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Quick History 2: GLMs, R and large data sets

by Joseph Rickert In last week’s post, I sketched out the history of Generalized Linear Models and their implementations. In this post I’ll attempt to outline how GLM functions evolved in R to handle large data sets. The first function to make it possible to build GLM models with datasets that are too big to fit into memory was the bigglm()from Thomas Lumley’s biglm package which was released to CRAN in May 2006. bigglm()is an example of a external memory or “chunking” algorithm. This means that data is read from some source on disk and processed one chunk at a time. Conceptually, chunking algorithms work as follows: a program reads a chunk of data into memory, performs intermediate calculations to compute the required sufficient statistics, saves the results and reads the next chunk. The process continues until the entire dataset is processed. Then, if necessary, the intermediate results are assembled into a final result. According to the documentation trail, bigglm()is based on Alan Miller’s 1991 refinement (algorithm AS 274 implemented in Fortran 77) to W. Morevin Genetlemen’s 1975 Algol algorithm ( AS 75). Both of these algorithms work by updating the Cholesky decomposition of the design matrix with new observations. For a model with p variables, only the p x p triangular Cholesky factor and a new row of data need to be in memory at any given time. bigglm()does not do the chunking for you. Working with the algorithm requires figuring out how to feed it chunks of data from a file or a database that are small enough to fit into memory with enough room left for processing. ( Have a look at the make.data() function defined on page 4 of the biglm pdf for the prototype example of chunking by passing a function to bigglm()’s data argument.) bigglm() and the biglm package offer few features for working with data. For example, bigglm() can handle factors but it assumes that the factor levels are consistent across all chunks. This is very reasonable under the assumption that the appropriate place to clean and prepare the data for analysis is the underlying database. The next steps in the evolution of building GLM models with R was the development of memory-mapped data structures along with the appropriate machinery to feed bigglm() data stored on disk. In late 2007, Dan Alder et al. released the ff package which provides data structures that, from R's point of view, make data residing on disk appear is if it were in RAM. The basic idea is that only a chunk (pagesize) of the underlying data file is mapped into memory and this data can be fed to bigglm(). This strategy really became useful in 2011 when Edwin de Jonge, Jan Wijffels and Jan van der Laan released ffbase, a package of statistical functions designed to exploit ff’s data structures. ffbase contains quite a few functions including some for basic data manipulation such as ffappend() and ffmatch(). For an excellent example of building a bigglm() model with a fairly large data set have a look at the post from the folks at BNOSAC. This is one of the most useful, hands-on posts with working code for building models with R and large data sets to be found. (It may be a testimony to the power of provocation.) Not longer after ff debuted (June 2008), Michael Kane, John Emerson and Peter Haverty released bigmemory, a package for working with large matrices backed by memory-mapped files. Thereafter followed a sequence of packages in the Big Memory Project, including biganalytics, for exploiting the computational possibilities opened by by bigmemory. bigmemory packages are built on the Boost Interprocess C++ library and were designed to facilitate parallel programming with foreach, snow, Rmpi and multicore and enable distributed computing from within R. The biganalytics package contains a wrapper function for bigglm() that enables building GLM models from very large files mapped to big.matrix objects with just a few lines of code. The initial release in early August 2010 of the RevoScaleR package for Revolution R Enterprise included rxLogit(), a function for building logistic regression models on very masive data sets. rxLogit() was one of the first of RevoScaleR’s Parallel External Memory Algorithms (PEMA). These algorithms are designed specifically for high performance computing with large data sets on a variety of distributed platforms. In June 2012, Revolution Analytics followed up with rxGlm(), a PEMA that implements all of the all of the standard GLM link/family pairs as well as Tweedie models and user-defined link functions. As with all of the PEMAS, scripts including rxGlm() may be run on different platforms just by changing a few lines of code that specifies the user’s compute context. For example, a statistician could test out a model on a local PC or cluster and then change the compute context to run it directly on a Hadoop cluster. The only other Big Data GLM implementation accessible through an R package of which I am aware is h20.glm() function that is part of the 0xdata’s JVM implementation of machine learning algorithms which was announced in October 2013.  As opposed the the external memory R implementations described above, H20 functions run in the distributed memory created by the H20 process. Look here for h20.glm() demo code. And that's it, I think this brings us up to date with R based (or accessible) functions for running GLMs on large data sets.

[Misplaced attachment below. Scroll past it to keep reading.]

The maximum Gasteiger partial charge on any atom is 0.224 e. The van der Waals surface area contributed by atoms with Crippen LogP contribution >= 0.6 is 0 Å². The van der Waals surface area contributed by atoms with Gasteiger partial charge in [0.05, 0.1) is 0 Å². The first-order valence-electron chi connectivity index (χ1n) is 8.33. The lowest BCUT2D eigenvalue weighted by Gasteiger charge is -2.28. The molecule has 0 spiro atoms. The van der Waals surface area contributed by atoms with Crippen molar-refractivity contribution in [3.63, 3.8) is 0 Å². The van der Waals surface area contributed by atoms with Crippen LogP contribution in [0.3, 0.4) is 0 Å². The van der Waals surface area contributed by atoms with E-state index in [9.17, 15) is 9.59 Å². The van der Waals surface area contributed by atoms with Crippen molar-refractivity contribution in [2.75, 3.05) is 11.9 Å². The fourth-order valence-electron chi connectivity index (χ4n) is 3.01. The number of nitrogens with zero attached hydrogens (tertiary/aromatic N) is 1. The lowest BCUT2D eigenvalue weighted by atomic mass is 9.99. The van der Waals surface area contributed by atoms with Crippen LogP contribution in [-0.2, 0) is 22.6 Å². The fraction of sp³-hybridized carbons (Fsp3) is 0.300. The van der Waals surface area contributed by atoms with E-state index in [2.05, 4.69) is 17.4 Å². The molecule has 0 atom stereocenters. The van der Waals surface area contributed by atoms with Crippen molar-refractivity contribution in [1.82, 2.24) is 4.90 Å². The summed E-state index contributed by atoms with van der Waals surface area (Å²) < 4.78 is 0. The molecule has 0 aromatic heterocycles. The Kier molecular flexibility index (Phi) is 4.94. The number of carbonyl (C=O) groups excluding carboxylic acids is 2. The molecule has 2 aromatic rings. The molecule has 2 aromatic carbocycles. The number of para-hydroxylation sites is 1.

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David Smith is Vice President of Marketing and Community at Revolution Analytics. He has a long history with the R and statistics communities. After graduating with a degree in Statistics from the University of Adelaide, South Australia, he spent four years researching statistical methodology at Lancaster University in the United Kingdom, where he also developed a number of packages for the S-PLUS statistical modeling environment. He continued his association with S-PLUS at Insightful (now TIBCO Spotfire) overseeing the product management of S-PLUS and other statistical and data mining products.<

David smith is the co-author (with Bill Venables) of the popular tutorial manual, An Introduction to R, and one of the originating developers of the ESS: Emacs Speaks Statistics project. Today, he leads marketing for REvolution R, supports R communities worldwide, and is responsible for the Revolutions blog. Prior to joining Revolution Analytics, he served as vice president of product management at Zynchros, Inc. Follow him on twitter at @RevoDavid